More than a buzzword, the sober curious movement is gaining traction. People are starting to rethink their relationship with alcohol, whether using it in moderation or opting to abandon it entirely.
The decision to change your relationship with alcohol can be due to your physical health, mental well-being, or overall lifestyle. No matter the decision, you don’t have to put a stringent label on your situation.
Daybreak, an Australian-based company, created an app to help you set a goal for your relationship with alcohol and provide resources on quitting or reducing your intake.
After completing an in-app questionnaire, you can participate in community conversations, track your long- and short-term goals, and receive expert support.
Does insurance cover online support groups?
The cost of alcohol recovery programs can create a barrier for some people to access support. While some insurance providers have limitations on covering rehabilitation centers, most support groups are completely free.
For people in need of a rehab program, many insurance plans have provisions that allow certain addiction treatments to be covered.
Insurance companies may provide full or partial coverage for inpatient rehab, outpatient rehab, and other additional treatment services, depending on the company and plan.
How much do sobriety support groups typically cost?
Many sobriety support groups are completely free.
Is it better to go to an in-person sobriety group?
In a study presented at the 2015 American Psychological Association Annual Convention, researchers surveyed people who use both in-person and online support groups.
The on-demand draw of online sobriety groups definitely makes it an attractive resource, and many study participants supplemented their in-person meetings with online support groups. Still, study participants felt that face-to-face meetings were more effective in maintaining sobriety.
Researchers found that study participants were less likely to lie about their sobriety — a habit that could hinder their overall recovery — in face-to-face settings. Since data is limited and online recovery support groups are in their infancy, researchers say “it would make sense that those with longer-term sobriety would be more accustomed to their traditional F2F [face-to-face] support systems.”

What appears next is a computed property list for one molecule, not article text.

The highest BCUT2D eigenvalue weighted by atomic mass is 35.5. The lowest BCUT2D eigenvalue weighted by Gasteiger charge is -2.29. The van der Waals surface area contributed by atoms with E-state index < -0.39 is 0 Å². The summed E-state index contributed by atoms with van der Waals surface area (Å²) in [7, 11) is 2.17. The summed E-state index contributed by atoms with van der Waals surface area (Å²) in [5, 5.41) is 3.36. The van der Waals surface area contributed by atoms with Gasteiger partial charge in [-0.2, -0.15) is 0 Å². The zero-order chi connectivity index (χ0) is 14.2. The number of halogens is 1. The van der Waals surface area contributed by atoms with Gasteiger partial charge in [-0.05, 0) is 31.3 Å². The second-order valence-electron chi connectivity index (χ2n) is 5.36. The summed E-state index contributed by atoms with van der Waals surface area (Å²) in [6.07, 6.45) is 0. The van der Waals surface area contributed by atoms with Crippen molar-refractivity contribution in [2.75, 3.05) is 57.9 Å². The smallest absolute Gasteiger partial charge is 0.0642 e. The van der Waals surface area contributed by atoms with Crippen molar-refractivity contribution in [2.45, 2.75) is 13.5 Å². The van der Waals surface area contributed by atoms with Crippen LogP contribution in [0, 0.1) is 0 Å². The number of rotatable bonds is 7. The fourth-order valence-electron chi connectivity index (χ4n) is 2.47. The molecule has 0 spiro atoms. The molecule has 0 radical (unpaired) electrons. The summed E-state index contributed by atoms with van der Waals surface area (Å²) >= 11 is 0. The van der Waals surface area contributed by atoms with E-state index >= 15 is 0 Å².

Only time will tell the future impact, but the study suggests that online sobriety groups will play a significant role in our shifting digital culture.
What’s the difference between an online vs. in-person sobriety support group?
Online support groups can provide ease and accessibility for people unable to leave their homes or fit a meeting into a hectic schedule.
If transportation is a barrier, the simplicity of logging online can help eliminate an obstacle that would otherwise keep you from seeking help.
Online groups also provide a sense of anonymity, which might be beneficial for those who have anxiety about going to an in-person meeting.
While online groups offer comfort from behind a screen, in-person meetings can provide valuable relationship building and support.
Recognizing alcohol misuse is the first step on the road to recovery. Whether you’re starting your sobriety journey or looking to maintain your long-term recovery, online support groups can provide a safe and helpful environment.
While research on the benefits of online support programs for substance use disorders is limited, online communities are becoming a prominent fixture in mental healthcare.
If you or a loved one is dealing with substance misuse and want help, reach out to the Substance Abuse and Mental Health Services Administration’s 24-hour National Helpline at 800-662-HELP (4357) for treatment referral and information.
Jillian Goltzman is a freelance journalist covering culture, social impact, wellness, and lifestyle. She’s been published in various outlets, including Cosmopolitan, Glamour, and Fodor’s Travel Guide. Outside of writing, Jillian is a public speaker who loves discussing the power of social media — something she spends too much time on. She enjoys reading, her houseplants, and cuddling with her corgi. Find her work on her website, blog, Twitter, and Instagram.